I received a phone call from a heavily-accented caller who asked for me by name (not too unusual for a solicitor), identified my home address and claimed to be from a technical support company. I was intrigued and was told my home computer was infected by a computer virus and my Internet Service Provider (ISP) had reported the problem. The caller told me they were working with Microsoft to help fix my system.
Warning – THIS IS A SCAM
To anyone who receives a phone call similar to what I’ve described: THIS IS A SCAM. If you receive a phone call from anyone claiming your home computer is infected, just HANG UP the phone no matter what they tell you, no matter how dire the consequences. The only thing they’re after is YOUR money.
The Story Behind The Scam
I’ve heard of this happening, and have heard rumors about this, but never experienced it before. Fortunately, I know a thing or three about computers and knew immediately this is a scam, but I wanted to learn more about what they wanted and what they were claiming. Other variations have the caller claiming to be working for other legitimate companies or a local computer security firm, such as Norton, Symantec or McAfee.
I was perplexed. “How could my computer have gotten infected? I have anti-virus software and it’s up to date?” I asked the nice person on the phone. Fortunately for me, “Dan” was willing to help me determine the source of the problem. One advantage of being a self-professed geek, is I have an old PC that I was getting ready to donate and I decided to sacrifice it for a good story. As I was booting it up, Dan proceeded to tell me some of the dire consequences I could face if my computer wasn’t cleaned.
Dan had me run the Windows Event Viewer – which logs virtually everything that happens on your computer – including errors or warnings (but the errors and warnings aren’t any sort of an indication of virus or malware activity). Dan claimed the errors I saw were an indication my computer was seriously infected and he stressed the importance of me immediately accepting their help. Accept I did and he directed me to a website that allowed him to remotely access my computer. He proceeded to show me the event viewer and claimed again the critical errors were an indication my system was infected.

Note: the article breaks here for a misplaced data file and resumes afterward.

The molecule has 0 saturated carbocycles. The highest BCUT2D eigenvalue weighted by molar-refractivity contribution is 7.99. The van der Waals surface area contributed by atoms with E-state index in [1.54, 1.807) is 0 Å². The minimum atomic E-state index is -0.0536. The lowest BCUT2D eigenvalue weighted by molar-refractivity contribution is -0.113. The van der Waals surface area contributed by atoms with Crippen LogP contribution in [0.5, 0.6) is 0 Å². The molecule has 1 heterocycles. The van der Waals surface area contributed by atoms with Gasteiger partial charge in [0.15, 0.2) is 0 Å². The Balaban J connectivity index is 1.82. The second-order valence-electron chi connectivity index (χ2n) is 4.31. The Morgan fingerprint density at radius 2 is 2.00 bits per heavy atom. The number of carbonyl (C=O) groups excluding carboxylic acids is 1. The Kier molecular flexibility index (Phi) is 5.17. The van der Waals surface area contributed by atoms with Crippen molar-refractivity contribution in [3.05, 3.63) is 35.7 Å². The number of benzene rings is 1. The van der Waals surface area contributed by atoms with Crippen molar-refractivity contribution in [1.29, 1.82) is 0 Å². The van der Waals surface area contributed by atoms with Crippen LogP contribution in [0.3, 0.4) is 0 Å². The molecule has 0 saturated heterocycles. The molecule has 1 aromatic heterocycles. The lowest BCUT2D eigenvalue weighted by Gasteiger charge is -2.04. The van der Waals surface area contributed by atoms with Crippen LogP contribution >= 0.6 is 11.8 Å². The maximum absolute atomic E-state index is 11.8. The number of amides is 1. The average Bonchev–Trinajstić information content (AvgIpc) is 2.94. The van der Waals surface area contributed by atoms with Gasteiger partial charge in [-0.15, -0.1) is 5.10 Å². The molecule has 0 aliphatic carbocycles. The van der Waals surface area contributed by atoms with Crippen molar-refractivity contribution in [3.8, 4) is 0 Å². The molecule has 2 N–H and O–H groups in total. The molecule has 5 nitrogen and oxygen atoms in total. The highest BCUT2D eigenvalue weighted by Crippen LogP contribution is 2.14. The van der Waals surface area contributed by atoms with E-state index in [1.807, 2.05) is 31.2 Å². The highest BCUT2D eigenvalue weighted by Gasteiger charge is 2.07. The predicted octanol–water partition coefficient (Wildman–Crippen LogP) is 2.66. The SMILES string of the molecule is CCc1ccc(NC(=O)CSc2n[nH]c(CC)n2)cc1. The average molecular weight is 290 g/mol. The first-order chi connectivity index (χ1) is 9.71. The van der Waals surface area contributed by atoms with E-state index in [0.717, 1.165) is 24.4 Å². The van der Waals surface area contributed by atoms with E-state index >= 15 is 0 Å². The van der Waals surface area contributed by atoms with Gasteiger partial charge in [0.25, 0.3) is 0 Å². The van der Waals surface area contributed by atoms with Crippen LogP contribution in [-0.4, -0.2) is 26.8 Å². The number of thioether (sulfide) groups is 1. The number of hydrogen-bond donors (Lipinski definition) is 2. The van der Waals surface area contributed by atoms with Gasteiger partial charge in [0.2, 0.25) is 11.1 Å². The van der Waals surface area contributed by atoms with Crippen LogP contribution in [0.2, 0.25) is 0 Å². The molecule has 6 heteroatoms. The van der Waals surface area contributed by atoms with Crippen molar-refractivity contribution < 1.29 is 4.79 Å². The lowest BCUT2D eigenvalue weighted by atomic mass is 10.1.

We Can Help You, But….
Dan told me they could cure my system problems, however, it would cost me about $300. I asked several more questions including why the paid-for version of Malwarebytes (one of the best anti-malware programs available – also available as a free download from www.malwarebytes.org) didn’t detect the problem and Dan told me they had the best software. I declined and Dan proceeded to use the hard sell and even offered to give me a discounted price.
The scammers are getting more creative. Computer users have been repeatedly told time and again, not to follow unsolicited advice or click on links in emails so they’re now calling people to try to dupe them. Don’t allow yourself to fall for one of these scams. Your local ISP will never give out your name or address.